However, here we are again in East Finchley. One week since our return and I find myself reflecting upon the joys of travel. Although I appear to be well on the way to conquering yet another phobia, this time flying, I don’t think that I shall be making a habit of it. Holidays are all very well but I won’t be leaving the garden to its own devises again any time soon! Oh the stress of it! Should I leave the irrigation system running or switch it off? Will I return to scorched earth or sodden borders? Two days prior to departure I decided it was prudent to relocate the dozen or so trays of seedlings and annuals from the greenhouse to our spare room. With temperatures so unpredictable and access so hazardous (plants-for-sale, hastily moved into the shade, were blocking the path to the back of the garden) at least this way friend Anne could keep an eye on them when she fed the cats.
After only five days away (trip dates had to work around our local Plant Heritage sale, never mind Naomi’s birthday) the garden had gone berserk! How do other gardeners manage to go away for a fortnight? Having loaded up the washing machine for the ninetieth time in 12 hours (slight exaggeration, but still, yet another reason not to go on holiday) I could at last concentrate on the garden. Once the nursery trays had been returned to the greenhouse (thanks Anne, what’s your secret, they have doubled in size!) and the plants-for-sale had been revived, it was time to plant up the T&M tomatoes, Garnet, Mountain Magic & Indigo Cherry Drops, into their final positions, then turn my attention to the patio.
With the assorted T&M jonquils finally over, I turfed them out of their pots, foliage and all, ready for replanting on the allotment. Not known for my patience or adherence to the six week rule, out came the rest of the spent bulb leaves from the permanent planting schemes. I’ll take my chances! You may remember my concerns regarding my two towering abutilons, well readers, they are well deadski, as my friend Laurie from the Bronx used to say! Quel dommage! ………..And five minutes later I muse that golden hop might look striking combined with blue ipomoea and black eyed Susan. There’s no sentiment in war, or gardening it seems.
So anyway, with Spring Phase One out of the way, next weekend is Hanging Basket and Container Display time. Yippee! Having successfully overwintered several cannas on the patio for the first time, I planted out some additional divisions in April. Hostas and heucheras, suspended in hanging baskets out of harm’s way, are slug (and Fred the cat) free. The piece de resistance will be T&M Begonia Non-Stop Mocca Bright Orange, Begonia Glowing Embers, Petunia Mini Rosebud Peachy combined with coleus Campfire & black and lime green ipomoeas. I love creating the patio displays, and whilst I was reminded by fellow blogger Julie Quinn that gardening is about the process not the finished result (more of that later), summer bedding schemes are like stage sets with a definite beginning and end.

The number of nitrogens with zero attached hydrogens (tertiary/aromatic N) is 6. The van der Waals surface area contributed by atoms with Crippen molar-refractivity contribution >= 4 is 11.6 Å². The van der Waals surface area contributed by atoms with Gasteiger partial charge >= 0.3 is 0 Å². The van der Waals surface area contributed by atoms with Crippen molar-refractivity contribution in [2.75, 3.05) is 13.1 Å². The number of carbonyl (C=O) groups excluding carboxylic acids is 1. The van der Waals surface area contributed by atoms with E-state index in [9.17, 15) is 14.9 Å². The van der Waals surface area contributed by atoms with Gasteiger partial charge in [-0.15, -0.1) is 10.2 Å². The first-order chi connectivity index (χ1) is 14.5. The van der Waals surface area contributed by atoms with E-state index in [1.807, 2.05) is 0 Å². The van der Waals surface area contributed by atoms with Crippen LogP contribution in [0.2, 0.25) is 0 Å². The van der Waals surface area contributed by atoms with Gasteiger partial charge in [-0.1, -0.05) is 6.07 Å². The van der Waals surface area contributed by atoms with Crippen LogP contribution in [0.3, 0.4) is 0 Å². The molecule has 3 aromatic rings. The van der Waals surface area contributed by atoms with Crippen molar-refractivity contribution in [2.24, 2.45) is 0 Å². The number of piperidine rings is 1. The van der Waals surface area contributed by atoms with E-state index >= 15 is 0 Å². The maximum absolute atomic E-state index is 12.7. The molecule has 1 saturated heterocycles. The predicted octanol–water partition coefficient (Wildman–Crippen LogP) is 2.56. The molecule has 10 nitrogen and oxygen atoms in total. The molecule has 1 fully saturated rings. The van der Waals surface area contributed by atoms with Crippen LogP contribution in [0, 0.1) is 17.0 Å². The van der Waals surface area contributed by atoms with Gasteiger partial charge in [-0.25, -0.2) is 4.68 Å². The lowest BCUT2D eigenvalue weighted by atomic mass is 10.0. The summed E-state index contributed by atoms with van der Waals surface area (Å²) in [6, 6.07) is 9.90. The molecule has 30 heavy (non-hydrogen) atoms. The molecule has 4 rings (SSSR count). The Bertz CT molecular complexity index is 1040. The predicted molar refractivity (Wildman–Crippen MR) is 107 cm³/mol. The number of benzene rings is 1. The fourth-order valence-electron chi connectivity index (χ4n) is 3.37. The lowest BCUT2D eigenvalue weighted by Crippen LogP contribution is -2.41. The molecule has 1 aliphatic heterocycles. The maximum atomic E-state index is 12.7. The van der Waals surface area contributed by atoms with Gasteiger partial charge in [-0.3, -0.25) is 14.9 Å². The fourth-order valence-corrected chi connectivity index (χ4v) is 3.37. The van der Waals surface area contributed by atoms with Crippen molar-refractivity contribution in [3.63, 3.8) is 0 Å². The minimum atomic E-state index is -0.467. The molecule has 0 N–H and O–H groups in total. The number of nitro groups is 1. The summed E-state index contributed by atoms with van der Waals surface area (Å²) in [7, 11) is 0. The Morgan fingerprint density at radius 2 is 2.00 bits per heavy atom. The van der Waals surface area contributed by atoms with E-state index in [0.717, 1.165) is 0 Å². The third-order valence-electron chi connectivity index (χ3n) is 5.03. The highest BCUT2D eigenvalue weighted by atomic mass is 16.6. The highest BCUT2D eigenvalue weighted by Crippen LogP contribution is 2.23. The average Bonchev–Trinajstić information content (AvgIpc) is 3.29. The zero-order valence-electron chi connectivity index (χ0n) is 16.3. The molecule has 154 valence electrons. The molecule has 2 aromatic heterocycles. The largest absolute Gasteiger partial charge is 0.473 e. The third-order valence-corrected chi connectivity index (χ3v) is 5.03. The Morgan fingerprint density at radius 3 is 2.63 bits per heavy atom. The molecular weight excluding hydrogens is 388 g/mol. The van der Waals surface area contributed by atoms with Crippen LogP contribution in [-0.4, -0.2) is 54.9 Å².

Talking of Julie Quinn, isn’t it a small world. There she is, gardening away no more than 2 miles down the road from me, attending all the same local plant sales, with friends and acquaintances in common, loves cats and has medical connections. Julie made me very welcome for afternoon tea at her house where we shared horticultural experiences, knowledge and opinions in her beautiful paved garden. Thank you Julie, it was a pleasure to meet you and I look forward to seeing you again soon.
Last Saturday we held our Hort. Soc. plant sale in the Hampstead Garden Suburb. My spy tells me that, whilst queuing to get in, visitors were enthusing about this annual event as one of the highlights of the neighbourhood social whirl, not to be missed. I love selling – once a retailer always a retailer; shoppers still stop me in department stores and ask me where the loo is – so I was in my element amongst the trailing lobelia and petunias, “All plants on sale for £1.40 each.” I have however lost the art of adding up in my head and so hastily produced a crib sheet of £1.40 times table. There was a huge selection of veg and salad plugs and of course I couldn’t resist some extras for the greenhouse and allotment. Having guarded my purchases throughout the morning (funny how seemingly civilized locals can turn into marauding rabble when there’s a bargain to be had) I took my eye off the ball, for one minute I tell you, and they were gone! Panic set in; the Great Clear Up had begun, car boots were searched to no avail, fellow committee members were eyeing me with caution as I interrupted conversations to enquire, “Has anyone seem my five sweet peas and a cucumber?” Indeed, ever efficient chairperson Doc Page and the team had tidied them away ready to be returned to the local nursery, so I guiltily retrieved them and beat a hasty retreat! I am happy to report that they are all now happily in situ and growing on well.
So much to do, and without our usual mid-June NGS Open Day deadline it feels strange to be just ambling along with tasks at a leisurely pace. But my new mantra, “Gardening is about the process not the finished result” ringing in my ears, I can finally allow myself to potter gently on. Yeah right, until the next disaster…..